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CIOs under Pressure as Retail Industry Transforms
Sales at Brick & Mortars fell 10% during the Thanksgiving holiday while online ordering increased its share of the retail spend pocket. Is it the end for Brick & Mortars?
Certainly not, instead these physical locations are evolving to meet these changes in the retail industry and leading the way for many businesses are the CIOs. Even though the CIOs are leading the way, many find themselves wearing many hats as these changes typically involve group decision involving strategy, marketing, finance and much more in order to make the customer experience as seamless as possible.
Of course, it’s the customer experience that is most important. Customers no longer think about what channel in which to purchase an item. For the customer, they want the item to be available and delivered on their terms. However, what seems to be a simple task is not in today’s environment, particularly as the competition is fierce and the belief of customer loyalty has long gone by the wayside.
The pressure is immense in the retail industry to be competitive but also at the same time, retailers must manage costs as well. As a result, the role of the CIO has been further elevated due to the need of collaboration with business departments. In an interview with I – Global Intelligence, David Concordel, VP and head of Fujitsu’s Retail Solutions business, there are three areas of focus for retail IT conversations:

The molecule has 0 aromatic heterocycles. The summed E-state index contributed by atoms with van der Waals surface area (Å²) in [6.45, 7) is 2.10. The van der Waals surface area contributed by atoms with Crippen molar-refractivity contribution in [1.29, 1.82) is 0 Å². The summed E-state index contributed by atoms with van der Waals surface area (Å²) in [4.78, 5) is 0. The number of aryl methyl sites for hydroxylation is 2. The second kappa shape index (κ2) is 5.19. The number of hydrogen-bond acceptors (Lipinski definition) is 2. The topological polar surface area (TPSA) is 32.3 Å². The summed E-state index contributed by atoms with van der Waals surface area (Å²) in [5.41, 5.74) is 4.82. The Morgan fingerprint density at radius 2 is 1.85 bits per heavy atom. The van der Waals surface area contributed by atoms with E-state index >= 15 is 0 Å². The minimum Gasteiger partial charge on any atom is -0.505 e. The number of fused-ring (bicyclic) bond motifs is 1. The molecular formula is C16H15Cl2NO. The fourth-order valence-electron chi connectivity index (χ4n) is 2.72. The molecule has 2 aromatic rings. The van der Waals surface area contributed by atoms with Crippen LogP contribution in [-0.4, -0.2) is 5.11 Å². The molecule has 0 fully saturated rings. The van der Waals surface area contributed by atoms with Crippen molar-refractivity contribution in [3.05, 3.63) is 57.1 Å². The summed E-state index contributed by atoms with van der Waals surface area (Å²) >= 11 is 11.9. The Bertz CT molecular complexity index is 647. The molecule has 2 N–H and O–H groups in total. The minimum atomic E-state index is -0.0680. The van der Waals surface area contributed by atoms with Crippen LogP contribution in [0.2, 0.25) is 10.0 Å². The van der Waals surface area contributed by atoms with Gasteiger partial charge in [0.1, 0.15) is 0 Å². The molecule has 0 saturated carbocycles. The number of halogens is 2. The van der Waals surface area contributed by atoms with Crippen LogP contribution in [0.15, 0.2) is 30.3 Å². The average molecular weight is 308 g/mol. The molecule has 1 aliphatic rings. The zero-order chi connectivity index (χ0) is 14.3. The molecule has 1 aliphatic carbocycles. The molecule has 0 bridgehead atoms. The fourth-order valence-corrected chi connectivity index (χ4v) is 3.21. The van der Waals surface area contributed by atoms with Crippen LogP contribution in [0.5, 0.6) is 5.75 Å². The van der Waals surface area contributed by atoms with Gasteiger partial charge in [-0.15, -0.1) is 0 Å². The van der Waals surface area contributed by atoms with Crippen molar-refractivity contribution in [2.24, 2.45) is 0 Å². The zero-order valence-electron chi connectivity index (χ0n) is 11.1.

- Discussion on traditional functions and features of retail
- Strategize on the direction and changing the IT architecture to support future growth
- Exploration of how omni-channel relates to a retailer’s evolving processes
Mr. Concordel points out that these discussions are rarely a technology discussion. It’s more about the combined vision, solutions and architecture, with technology used to enable these goals.
The importance of combining the physical presence with the online presence is well understood however, it’s the connection of all the channels that requires the particular skills of the CIO because each channel requires its own set of processes and technologies – mobile, store-front, catalog, laptop etc. Whatever the channel may be, digital transactions are expected to influence 64 cents of every dollar spent in retail stores by the end of 2015 according to Delloite analysis.
The pressure is on in the retail industry. For retailer to succeed, it will need a forward thinking CIO to lead the way in this technological transformation.